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He integrates history, technology, business and biography in a most original manner. I wish that policy-makers could understand this, and that business leaders would live by it. May 23, Matt Papes rated it liked it. I was fascinated and bought it. Here is the snippet that led me to do so: The thesis is we live in the age of Networks. His key insight is that the Seventh Sense is the ability to look at any object and see the way in which it is changed by connection.
It is hard for me to articulate how paradigm-shifting this notion is. As one reviewer put it on Amazon: Newspapers may not be doomed; they are just misunderstood by their custodians. Government is not, as Silicon Valley bros might tell us, irrelevant. It is of great importance, but only if it understands what its role must be in an age of dense connection. ISIS can be defeated, but only if you understand that its power consists of what cannot be bombed. With more and more objects every day becoming part of networks, the world becomes new and full of possibilities.
As translator programs develop We will someday have a platform like FB or Google or Bing that translates words instantly into the language of the person you are speaking to. We will essentially be able to speak dozens of languages! Our houses when thought of as part of a network become Airbnb vacation destinations. Not every page is an "aha" moment and it gets a little ponderous in places. But there is a lot to be learned from reading this insightful book. Aug 30, Peter Mcloughlin rated it really liked it Shelves: This book was written for someone near the levers of power and that is not me.
The people close to the power are a problem a few thousand people who have the IT skill to form an internet company and set up platforms that will shape the geopolitical landscape. This book is titled the seventh sense which a play on Nietzsche's six sense which is that of history.
The seventh sense is the sense for navigating the networked world we live in now. Understanding the vulnerabilities and opportunities prov This book was written for someone near the levers of power and that is not me. Understanding the vulnerabilities and opportunities provided by a networked world. According to the author, this is as big a change as the enlightenment from the medieval period. It will create and destroy empires. The author gives a great picture but as you may guess it is a grand strategy for elites, not us.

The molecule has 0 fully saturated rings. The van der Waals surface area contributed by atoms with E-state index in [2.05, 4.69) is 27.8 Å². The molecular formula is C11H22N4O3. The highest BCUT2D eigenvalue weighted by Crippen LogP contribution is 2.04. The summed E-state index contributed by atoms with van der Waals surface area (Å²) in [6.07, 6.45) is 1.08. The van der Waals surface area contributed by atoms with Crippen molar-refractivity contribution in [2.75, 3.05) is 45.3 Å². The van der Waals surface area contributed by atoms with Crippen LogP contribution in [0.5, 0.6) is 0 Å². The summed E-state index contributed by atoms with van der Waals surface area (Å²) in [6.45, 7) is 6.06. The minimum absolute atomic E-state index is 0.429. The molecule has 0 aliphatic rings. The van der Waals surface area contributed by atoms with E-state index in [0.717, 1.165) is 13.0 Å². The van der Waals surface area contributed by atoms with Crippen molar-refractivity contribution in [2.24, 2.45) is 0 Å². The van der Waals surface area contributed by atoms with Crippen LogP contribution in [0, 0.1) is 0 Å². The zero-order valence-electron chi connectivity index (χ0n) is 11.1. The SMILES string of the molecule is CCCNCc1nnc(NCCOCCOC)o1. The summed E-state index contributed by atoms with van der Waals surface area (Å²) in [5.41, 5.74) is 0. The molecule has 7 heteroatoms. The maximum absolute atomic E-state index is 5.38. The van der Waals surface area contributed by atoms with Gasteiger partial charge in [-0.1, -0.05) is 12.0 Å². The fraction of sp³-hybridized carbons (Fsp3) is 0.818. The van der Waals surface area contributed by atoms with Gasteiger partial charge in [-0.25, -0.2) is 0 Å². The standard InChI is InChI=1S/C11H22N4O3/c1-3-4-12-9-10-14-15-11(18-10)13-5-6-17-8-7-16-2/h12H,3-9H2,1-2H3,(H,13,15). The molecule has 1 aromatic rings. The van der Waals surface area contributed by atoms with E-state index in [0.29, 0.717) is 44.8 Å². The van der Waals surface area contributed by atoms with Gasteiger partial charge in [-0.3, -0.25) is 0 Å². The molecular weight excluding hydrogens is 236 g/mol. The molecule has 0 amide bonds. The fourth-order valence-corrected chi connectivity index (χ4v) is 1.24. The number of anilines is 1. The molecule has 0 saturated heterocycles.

Update June 14th, The emerging networked world gives individuals extraordinary power but it gives Gatekeepers of networks IT specialists, Social media companies, Hackers much more power. The networks we glide through so seamlessly is opaque in the algorithms which service providers use to guide us along.
They must keep much of it secret to prevent hacks but by owning the platform for the networks gives them and hackers who wish to disrupt a knowledge and a power that not only greatly affects our lives but one that we are often unaware of when it is wielded. This world will make a new elite Caste is in the making that will shake old empires and old hierarchies and comfortable sureties will come tumbling down and there is great foreboding on where this is all heading. View all 3 comments. Jun 16, Jeff Wilsbacher rated it it was amazing.
I follow technology trends but to percieve power as moving from hierarchies to networks is a very big shift. This book made me grow paths in my brain. Mar 05, Terralynn Forsyth rated it really liked it Shelves: Masterful summary that incorporates system thinking and a historical sweep of the development and implications of connectivity--from the Scientific Revolution to the Enlightenment to the age of information of today.
Ramo draws two main conclusions: I'd recommend the bo Masterful summary that incorporates system thinking and a historical sweep of the development and implications of connectivity--from the Scientific Revolution to the Enlightenment to the age of information of today. I'd recommend the book to anyone interested in the political implications of the hyper-connected age ahead.
As technological progress accelerates, the next wave of AI, IoT and access to data will require their users to know how to confront unprecedented dangers that come along with them. The book can be a bit abstract and state more than obvious points, but its application to business, policy, foreign affairs, economic concepts, and philosophical thought is both relevant and valuable. Apr 08, Eddy J. Schuermans rated it really liked it.